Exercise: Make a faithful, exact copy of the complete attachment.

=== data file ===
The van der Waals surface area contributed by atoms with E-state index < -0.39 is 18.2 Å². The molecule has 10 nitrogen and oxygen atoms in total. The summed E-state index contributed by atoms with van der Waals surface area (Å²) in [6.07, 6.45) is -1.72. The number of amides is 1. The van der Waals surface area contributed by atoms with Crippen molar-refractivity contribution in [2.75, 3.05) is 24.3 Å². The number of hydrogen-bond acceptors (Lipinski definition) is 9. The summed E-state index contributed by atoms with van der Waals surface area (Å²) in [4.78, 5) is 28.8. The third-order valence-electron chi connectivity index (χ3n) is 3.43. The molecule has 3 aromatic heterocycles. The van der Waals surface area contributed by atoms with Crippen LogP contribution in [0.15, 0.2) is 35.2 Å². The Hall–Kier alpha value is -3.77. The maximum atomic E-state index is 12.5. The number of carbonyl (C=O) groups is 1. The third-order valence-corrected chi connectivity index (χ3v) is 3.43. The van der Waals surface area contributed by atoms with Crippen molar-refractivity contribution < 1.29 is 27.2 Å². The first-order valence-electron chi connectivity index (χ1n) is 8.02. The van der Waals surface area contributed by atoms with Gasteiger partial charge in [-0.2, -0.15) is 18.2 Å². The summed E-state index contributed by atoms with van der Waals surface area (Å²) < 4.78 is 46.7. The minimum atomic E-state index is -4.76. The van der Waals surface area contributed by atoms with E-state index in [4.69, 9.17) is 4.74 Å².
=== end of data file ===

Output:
The van der Waals surface area contributed by atoms with E-state index < -0.39 is 18.2 Å². The molecule has 10 nitrogen and oxygen atoms in total. The summed E-state index contributed by atoms with van der Waals surface area (Å²) in [6.07, 6.45) is -1.72. The number of amides is 1. The van der Waals surface area contributed by atoms with Crippen molar-refractivity contribution in [2.75, 3.05) is 24.3 Å². The number of hydrogen-bond acceptors (Lipinski definition) is 9. The summed E-state index contributed by atoms with van der Waals surface area (Å²) in [4.78, 5) is 28.8. The third-order valence-electron chi connectivity index (χ3n) is 3.43. The molecule has 3 aromatic heterocycles. The van der Waals surface area contributed by atoms with Crippen LogP contribution in [0.15, 0.2) is 35.2 Å². The Hall–Kier alpha value is -3.77. The maximum atomic E-state index is 12.5. The number of carbonyl (C=O) groups is 1. The third-order valence-corrected chi connectivity index (χ3v) is 3.43. The van der Waals surface area contributed by atoms with Crippen molar-refractivity contribution < 1.29 is 27.2 Å². The first-order valence-electron chi connectivity index (χ1n) is 8.02. The van der Waals surface area contributed by atoms with Gasteiger partial charge in [-0.2, -0.15) is 18.2 Å². The summed E-state index contributed by atoms with van der Waals surface area (Å²) < 4.78 is 46.7. The minimum atomic E-state index is -4.76. The van der Waals surface area contributed by atoms with E-state index in [4.69, 9.17) is 4.74 Å².